Have you ever faced a problem where the solution seemed so complex, you just couldn’t wrap your head around it?
Or a confusing situation where things didn’t seem to add up, and you spent lots of time and energy thinking around in circles with no progress?
Were you trying to solve the problem only with your thinking (your mind)? Did you ask your body?
The Wisdom of Your Body
My body? you might ask. What does my body have to do with the complex situation I’m facing at work? Or the social relationship that is perplexing me?
Your body knows quite a lot, actually, because it’s you. Descartes did us a huge disservice when he wrote the famous: “I think, therefore I am.” While it’s not entirely his fault — western culture has long prized a separation between mind and body, for a wide variety of reasons — the idea that thought is superior to any other sense is just plain wrong.
Trust Your Body
It’s true that intuition and feeling can sometimes be clouded by misperceptions, biases, or other baggage from our past. We don’t have to make decisions entirely in this way…but we don’t have to rely totally on our thinking “mind” either!
In the Alexander Technique world, we have sometimes fallen victim to the “thinking is everything” bias. One central idea in the Alexander work is “unreliable sensory awareness” — meaning that our kinesthetic sense is calibrated to our habits, and can sometimes perceive things a bit inaccurately as we work to change those underlying habitual patterns of tension, strain, or collapse.
While it is useful to learn about and refine our sensory awareness, it doesn’t mean that ALL feeling is unreliable. It just means we need to use and trust our whole self — body and mind — together, and recognize that we can think with our whole self, too!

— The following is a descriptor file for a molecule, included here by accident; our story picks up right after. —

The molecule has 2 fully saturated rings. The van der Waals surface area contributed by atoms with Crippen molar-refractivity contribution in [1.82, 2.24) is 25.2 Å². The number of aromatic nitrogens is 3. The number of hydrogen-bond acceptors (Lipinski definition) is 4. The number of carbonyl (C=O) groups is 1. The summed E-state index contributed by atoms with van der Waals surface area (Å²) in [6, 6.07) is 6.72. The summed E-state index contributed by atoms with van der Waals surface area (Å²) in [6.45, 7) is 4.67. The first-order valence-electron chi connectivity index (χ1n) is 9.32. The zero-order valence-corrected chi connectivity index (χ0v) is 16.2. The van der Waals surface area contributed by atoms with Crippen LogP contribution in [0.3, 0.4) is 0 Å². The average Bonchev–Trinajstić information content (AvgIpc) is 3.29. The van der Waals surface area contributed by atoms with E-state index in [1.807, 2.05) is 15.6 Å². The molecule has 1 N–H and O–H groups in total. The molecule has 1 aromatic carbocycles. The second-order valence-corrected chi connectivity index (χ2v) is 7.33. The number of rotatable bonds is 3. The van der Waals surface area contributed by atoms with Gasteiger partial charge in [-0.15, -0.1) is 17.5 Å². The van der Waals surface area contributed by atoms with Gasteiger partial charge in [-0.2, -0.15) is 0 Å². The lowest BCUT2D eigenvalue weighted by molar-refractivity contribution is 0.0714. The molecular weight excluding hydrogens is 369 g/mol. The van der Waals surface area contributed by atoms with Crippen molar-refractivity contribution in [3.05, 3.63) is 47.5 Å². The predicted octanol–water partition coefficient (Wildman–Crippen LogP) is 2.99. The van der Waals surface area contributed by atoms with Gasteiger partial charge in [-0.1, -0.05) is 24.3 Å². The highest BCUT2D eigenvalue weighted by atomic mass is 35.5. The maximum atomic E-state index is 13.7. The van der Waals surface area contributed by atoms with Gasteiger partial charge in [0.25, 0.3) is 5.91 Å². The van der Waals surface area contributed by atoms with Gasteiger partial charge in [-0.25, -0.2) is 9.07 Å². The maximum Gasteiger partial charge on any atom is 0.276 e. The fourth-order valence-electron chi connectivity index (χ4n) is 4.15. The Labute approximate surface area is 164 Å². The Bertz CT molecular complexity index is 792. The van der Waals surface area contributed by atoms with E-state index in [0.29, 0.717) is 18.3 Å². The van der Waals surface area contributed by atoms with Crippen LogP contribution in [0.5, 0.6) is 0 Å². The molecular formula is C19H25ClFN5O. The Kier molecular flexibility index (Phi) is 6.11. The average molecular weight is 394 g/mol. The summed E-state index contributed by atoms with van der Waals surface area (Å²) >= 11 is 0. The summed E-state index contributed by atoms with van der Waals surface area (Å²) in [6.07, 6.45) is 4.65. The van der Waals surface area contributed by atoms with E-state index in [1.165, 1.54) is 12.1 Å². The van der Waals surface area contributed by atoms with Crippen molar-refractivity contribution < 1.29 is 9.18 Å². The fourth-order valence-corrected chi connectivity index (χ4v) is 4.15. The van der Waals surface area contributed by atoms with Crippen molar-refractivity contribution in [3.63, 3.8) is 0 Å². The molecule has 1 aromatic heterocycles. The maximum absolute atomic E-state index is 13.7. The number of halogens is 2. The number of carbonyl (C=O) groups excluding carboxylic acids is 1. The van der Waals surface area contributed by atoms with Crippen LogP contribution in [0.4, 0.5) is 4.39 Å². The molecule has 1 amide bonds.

We can trust our “thinking body” even as we unlearn our habits and refine (or recalibrate) our kinesthetic sense
Sometimes, our bodies seem to know things that we are not consciously aware of. Fortunately, our bodies have a “language” of their own!
I recently perused a number of books about non-verbal communication, or body language. According to pioneering researchers in that field, more than half of our communication may be taking place non-verbally!
Usually, we might assume that non-verbal language applies only in interpersonal communication. But what if we applied it to ourselves? What if the ways that we use our posture, our facial expressions, and our tone of voice could help us understand things that might lie just below the surface level of our attention? The words we say — to others, and importantly, to ourselves — may not be the only communication we’re receiving. Trusting in the wisdom of our bodies helps us to understand a situation more fully, whether we are communicating with others, with ourselves, or both.
Practice Listening to the Wisdom of Your Body
Here’s one way to explore intentional listening to your own body’s communication.
1. Begin in a balanced standing or seated position. Take a few moments to pause, to allow gravity to take you on the surfaces supporting you, and to allow a “lightening up” that begins all the way from the floor.
You can think into your three-dimensional space by asking yourself:
“Where’s the ground? Where’s up? Where’s the space behind me? Where’s the space in front of me?
Where’s the space to my right? Where’s the space to my left?”
Notice your easy breathing, without pushing or pulling on the breath. Allow your face and jaw and shoulders and arms and hands to soften, but stay buoyantly upright in your sitting or standing.